To Vanessa Redgrave, this was a film that was as much about listening as it was seeing. "...Michelangelo's ear, not for dialogue but for the sounds of nature and normally inanimate objects," she said, "was as subtle as his eye."
During film, David Hemmings was annoyed to see that Michelangelo Antonioni was shaking his head back and forth in the gesture that he had interpreted as negative during his audition process. However, he soon realized that the gesture was simply a tic and had no negative meaning at all. "Once the mystery was solved," he said, "I was prepared to love him; and I never told him about the week of hell he'd put me through as a result of his affliction."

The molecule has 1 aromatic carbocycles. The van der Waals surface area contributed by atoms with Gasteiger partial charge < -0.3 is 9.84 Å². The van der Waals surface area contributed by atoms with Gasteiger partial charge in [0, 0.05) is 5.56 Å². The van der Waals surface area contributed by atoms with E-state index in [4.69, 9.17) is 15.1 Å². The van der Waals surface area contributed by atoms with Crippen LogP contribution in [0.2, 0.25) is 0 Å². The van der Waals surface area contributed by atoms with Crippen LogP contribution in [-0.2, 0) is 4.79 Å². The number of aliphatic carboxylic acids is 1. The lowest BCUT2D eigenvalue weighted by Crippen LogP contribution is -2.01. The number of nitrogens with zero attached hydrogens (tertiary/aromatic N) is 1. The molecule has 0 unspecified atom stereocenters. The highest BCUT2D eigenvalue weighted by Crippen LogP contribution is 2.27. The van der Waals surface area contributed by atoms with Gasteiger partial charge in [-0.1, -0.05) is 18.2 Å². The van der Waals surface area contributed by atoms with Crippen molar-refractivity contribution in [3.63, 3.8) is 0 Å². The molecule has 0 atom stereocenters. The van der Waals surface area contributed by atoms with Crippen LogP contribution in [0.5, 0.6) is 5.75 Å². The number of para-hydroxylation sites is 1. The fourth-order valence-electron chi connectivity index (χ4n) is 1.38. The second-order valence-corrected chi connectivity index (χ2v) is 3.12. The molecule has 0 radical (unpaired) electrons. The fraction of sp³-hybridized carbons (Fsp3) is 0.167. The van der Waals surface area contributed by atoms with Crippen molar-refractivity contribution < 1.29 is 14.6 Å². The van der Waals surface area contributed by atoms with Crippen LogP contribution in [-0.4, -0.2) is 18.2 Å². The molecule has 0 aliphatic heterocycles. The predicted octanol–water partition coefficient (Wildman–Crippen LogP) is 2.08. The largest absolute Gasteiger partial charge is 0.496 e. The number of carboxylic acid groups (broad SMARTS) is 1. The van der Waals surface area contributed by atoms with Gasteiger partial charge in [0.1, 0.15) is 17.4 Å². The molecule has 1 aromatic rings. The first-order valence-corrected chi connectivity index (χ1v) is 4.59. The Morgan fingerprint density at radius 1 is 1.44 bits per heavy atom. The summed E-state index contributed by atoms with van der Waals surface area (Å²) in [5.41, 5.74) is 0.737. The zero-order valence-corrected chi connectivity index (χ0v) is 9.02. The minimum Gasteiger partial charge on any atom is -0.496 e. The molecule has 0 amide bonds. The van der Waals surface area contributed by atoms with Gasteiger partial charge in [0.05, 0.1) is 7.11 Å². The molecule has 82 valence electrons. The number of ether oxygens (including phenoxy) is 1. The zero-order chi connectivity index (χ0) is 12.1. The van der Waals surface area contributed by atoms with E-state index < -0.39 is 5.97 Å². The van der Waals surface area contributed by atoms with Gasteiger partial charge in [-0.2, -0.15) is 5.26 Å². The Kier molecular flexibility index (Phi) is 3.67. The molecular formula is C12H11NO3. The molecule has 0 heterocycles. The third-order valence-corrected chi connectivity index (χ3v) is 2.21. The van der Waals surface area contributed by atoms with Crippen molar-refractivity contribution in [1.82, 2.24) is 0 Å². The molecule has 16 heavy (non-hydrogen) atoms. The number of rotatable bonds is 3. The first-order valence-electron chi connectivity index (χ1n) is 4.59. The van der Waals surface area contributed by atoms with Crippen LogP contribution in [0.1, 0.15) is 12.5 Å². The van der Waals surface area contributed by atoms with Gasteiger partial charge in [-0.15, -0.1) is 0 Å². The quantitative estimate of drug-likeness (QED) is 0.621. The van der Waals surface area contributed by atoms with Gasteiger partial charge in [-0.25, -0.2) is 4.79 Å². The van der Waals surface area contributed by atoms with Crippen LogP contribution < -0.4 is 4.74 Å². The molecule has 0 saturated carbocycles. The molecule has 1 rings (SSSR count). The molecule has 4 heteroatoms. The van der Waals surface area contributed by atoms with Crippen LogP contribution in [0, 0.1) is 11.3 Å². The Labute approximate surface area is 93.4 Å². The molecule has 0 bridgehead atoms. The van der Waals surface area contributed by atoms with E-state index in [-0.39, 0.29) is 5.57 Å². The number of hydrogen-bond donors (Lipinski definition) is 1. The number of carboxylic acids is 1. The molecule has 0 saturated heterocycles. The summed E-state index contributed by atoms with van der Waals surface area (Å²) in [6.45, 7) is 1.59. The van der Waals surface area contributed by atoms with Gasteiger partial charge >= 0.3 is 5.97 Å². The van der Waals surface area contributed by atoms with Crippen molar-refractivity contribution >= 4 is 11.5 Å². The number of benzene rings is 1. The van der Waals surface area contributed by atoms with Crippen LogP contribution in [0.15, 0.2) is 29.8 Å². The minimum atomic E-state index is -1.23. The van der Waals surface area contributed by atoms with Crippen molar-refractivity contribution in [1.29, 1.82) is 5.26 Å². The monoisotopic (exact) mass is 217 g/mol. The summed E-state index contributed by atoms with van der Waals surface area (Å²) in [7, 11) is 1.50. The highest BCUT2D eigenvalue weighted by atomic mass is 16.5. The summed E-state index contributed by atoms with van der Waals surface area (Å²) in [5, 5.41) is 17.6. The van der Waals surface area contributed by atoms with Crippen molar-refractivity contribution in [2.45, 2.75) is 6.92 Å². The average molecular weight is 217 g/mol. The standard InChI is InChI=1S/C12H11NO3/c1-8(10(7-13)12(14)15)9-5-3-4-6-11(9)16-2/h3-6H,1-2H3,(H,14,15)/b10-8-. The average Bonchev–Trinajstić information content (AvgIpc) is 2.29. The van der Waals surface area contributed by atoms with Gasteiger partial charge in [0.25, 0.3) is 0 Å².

Michelangelo Antonioni felt that the film marked a "radical" departure from his previous films. "In my other films, I have tried to probe the relationship between one person and another--most often, their love relationship, the fragility of their feelings, and so on. But in this film, none of these themes matters. Here, the relationship is between an individual and reality--those things that are around him. There are no love stories in this film, even though we see relations between men and women. The experience of the protagonist is not a sentimental nor an amorous one but rather, one regarding his relationship with the world, with the things he finds in front of him. He is a photographer. One day, he photographs two people in a park, an element of reality that appears real. And it is. But reality has a quality of freedom about it that is hard to explain. This film, perhaps, is like Zen; the moment you explain it, you betray it. I mean, a film you can explain in words, is not a real film."